Butter Tart Ice Pops Butter Tart Ice Pops

Butter Tart Ice Pops | Food styling by Michael Elliott | Prop styling by. Madeleine Johari Image by: Angus Fergusson

Perhaps the most Canadian dessert of all is the iconic butter tart. The first published recipe appeared in The Women's Auxiliary of the Royal Victoria Hospital Cookbook in the 1900s, but its origin is believed to date as early as 1663, when the king of France sent 800 unmarried women (filles du roi) to New France to o set the gender imbalance in the colony.

  • Prep time 20 minutes
  • Total time 9 hours & 45 minutes
  • Portion size 10 servings
  • Credits : Canadian Living Magazine



In large saucepan, whisk together cream, egg yolks and cornstarch until smooth. Cook, stirring, over medium-high heat until mixture begins to thicken, 5 to 10 minutes. Remove from heat; whisk in condensed milk, maple syrup, vanilla and salt. Strain through fine-mesh sieve into large liquid measure. Refrigerate until completely cool, about 1 1/2 hours.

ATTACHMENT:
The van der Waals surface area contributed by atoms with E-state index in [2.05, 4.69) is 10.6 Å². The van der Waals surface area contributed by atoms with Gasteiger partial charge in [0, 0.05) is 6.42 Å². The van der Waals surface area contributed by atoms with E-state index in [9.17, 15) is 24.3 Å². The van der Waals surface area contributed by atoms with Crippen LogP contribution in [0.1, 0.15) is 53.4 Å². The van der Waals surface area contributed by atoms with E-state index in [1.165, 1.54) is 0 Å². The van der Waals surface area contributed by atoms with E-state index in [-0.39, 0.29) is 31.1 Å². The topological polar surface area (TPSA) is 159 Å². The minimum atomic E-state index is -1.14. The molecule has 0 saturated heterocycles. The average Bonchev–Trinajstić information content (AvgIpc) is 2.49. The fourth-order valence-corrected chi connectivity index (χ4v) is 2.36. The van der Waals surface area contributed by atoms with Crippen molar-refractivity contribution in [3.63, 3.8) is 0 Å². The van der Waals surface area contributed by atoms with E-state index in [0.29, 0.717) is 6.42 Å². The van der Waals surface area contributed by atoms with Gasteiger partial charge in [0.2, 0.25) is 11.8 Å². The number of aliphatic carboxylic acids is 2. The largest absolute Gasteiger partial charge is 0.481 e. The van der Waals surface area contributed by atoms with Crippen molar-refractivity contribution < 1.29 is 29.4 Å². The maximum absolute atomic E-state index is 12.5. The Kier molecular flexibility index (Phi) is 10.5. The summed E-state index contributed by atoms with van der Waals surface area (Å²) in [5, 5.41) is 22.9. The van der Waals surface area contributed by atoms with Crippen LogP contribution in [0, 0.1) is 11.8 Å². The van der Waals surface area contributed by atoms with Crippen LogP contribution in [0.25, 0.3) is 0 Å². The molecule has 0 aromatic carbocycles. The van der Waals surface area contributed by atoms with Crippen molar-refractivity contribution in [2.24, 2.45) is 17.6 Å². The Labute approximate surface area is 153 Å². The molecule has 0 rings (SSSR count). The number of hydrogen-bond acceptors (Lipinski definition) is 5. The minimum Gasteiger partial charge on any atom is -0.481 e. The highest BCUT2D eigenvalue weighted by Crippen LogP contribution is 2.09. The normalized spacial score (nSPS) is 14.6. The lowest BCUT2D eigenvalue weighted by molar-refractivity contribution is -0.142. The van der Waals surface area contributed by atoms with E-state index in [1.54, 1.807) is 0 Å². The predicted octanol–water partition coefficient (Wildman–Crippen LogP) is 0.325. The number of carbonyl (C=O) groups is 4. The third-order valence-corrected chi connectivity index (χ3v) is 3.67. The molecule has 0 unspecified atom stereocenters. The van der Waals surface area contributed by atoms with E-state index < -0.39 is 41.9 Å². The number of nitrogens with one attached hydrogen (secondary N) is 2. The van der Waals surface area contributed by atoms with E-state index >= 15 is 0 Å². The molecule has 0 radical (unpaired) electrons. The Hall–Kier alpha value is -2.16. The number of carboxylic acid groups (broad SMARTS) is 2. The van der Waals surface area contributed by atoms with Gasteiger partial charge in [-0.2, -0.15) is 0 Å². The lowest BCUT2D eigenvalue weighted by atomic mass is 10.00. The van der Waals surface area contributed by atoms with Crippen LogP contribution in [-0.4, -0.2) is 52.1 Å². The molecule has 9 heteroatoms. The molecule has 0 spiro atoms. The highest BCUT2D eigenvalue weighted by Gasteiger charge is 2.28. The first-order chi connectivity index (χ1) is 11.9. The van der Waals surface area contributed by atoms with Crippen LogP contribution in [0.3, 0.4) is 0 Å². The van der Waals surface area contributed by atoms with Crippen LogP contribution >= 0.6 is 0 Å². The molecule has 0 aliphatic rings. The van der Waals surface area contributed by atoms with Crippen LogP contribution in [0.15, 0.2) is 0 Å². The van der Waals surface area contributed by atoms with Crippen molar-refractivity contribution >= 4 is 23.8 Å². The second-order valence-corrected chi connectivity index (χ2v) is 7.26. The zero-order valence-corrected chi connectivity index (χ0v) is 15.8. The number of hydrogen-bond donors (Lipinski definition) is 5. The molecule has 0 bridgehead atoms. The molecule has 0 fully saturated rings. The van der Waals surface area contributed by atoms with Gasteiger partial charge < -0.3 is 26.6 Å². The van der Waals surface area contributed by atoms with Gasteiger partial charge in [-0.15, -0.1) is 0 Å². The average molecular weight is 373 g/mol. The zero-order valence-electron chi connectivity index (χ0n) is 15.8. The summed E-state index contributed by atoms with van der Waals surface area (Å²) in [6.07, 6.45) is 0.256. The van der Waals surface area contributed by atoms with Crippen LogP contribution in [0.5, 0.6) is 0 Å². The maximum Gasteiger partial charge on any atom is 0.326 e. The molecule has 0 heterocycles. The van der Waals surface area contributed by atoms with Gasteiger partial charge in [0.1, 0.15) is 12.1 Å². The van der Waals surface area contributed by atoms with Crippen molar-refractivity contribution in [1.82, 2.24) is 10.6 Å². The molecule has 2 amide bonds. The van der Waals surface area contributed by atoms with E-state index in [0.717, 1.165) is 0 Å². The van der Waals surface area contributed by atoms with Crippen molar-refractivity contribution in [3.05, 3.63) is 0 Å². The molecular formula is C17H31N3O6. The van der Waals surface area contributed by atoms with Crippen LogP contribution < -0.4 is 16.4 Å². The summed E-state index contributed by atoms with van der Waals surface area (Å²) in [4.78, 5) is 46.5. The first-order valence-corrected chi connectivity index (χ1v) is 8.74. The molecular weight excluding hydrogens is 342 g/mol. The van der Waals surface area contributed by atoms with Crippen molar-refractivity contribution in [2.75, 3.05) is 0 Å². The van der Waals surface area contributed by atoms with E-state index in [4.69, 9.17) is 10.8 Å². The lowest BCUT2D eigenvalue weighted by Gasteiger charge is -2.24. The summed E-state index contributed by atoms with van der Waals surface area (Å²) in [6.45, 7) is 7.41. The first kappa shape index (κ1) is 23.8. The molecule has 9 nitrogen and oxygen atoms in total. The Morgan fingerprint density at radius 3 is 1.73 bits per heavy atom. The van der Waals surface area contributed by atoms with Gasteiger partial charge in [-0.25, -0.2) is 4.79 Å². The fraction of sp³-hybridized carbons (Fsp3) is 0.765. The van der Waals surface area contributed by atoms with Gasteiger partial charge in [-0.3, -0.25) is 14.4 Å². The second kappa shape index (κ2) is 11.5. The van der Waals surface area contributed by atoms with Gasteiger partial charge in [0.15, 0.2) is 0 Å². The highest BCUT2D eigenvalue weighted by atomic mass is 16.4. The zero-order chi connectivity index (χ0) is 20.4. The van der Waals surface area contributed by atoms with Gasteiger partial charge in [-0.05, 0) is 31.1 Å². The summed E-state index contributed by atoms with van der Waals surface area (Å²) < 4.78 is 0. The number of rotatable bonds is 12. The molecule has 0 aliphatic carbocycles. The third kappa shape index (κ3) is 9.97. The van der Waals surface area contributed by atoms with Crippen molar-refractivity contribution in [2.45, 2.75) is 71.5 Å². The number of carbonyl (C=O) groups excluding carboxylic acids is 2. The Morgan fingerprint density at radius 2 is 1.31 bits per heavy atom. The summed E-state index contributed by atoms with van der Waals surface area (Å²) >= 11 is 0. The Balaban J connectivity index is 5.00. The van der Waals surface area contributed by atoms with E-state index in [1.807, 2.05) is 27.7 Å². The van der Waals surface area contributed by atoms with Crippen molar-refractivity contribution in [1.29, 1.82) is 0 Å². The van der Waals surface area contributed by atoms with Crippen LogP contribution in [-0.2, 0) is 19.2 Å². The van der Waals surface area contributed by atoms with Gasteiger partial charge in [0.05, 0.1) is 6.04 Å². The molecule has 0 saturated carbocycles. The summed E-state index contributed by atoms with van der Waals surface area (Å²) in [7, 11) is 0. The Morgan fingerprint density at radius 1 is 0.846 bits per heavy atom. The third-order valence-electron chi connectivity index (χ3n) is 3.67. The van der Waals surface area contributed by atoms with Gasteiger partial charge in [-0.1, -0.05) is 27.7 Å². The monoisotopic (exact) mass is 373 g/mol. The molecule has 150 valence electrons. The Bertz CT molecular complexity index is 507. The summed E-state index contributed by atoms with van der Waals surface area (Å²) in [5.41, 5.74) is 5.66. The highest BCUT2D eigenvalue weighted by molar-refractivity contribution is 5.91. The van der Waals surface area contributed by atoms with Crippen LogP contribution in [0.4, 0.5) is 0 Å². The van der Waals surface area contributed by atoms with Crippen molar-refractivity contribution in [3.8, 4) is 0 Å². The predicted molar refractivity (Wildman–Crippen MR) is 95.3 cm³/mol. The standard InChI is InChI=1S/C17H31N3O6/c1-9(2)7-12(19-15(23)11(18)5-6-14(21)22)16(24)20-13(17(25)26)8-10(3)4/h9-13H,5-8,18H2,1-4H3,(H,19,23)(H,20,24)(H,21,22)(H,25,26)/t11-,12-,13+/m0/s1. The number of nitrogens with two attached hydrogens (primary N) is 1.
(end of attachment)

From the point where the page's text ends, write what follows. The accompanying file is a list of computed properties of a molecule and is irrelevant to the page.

Meanwhile, in small bowl, gently stir dulce de leche with shortbread. Fill 10 ice pop moulds halfway with cream mixture. Add 1 heaping tsp of the dulce de leche mixture to each; fill with remaining custard, leaving 1/2-inch headspace. (Pour leftover cream mixture into ice cube trays and freeze for iced coffee.) Freeze for 2 hours. Insert pop sticks into centres, gently swirling mixture. Cover and freeze until firm, 6 to 12 hours.

Tip from The Test Kitchen: If you don't have ice pop moulds on hand, use small disposable paper cups instead.

Nutritional facts Per serving: about

  • Fibre 0 g
  • Sodium 126 mg
  • Sugars 15 g
  • Protein 4 g
  • Calories 195
  • Total fat 10 g
  • Potassium 165 mg
  • Cholesterol 71 mg
  • Saturated fat 5 g
  • Total carbohydrate 22 g


  • Iron 4
  • Folate 6
  • Calcium 11
  • Vitamin A 7
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Baking & Desserts

Butter Tart Ice Pops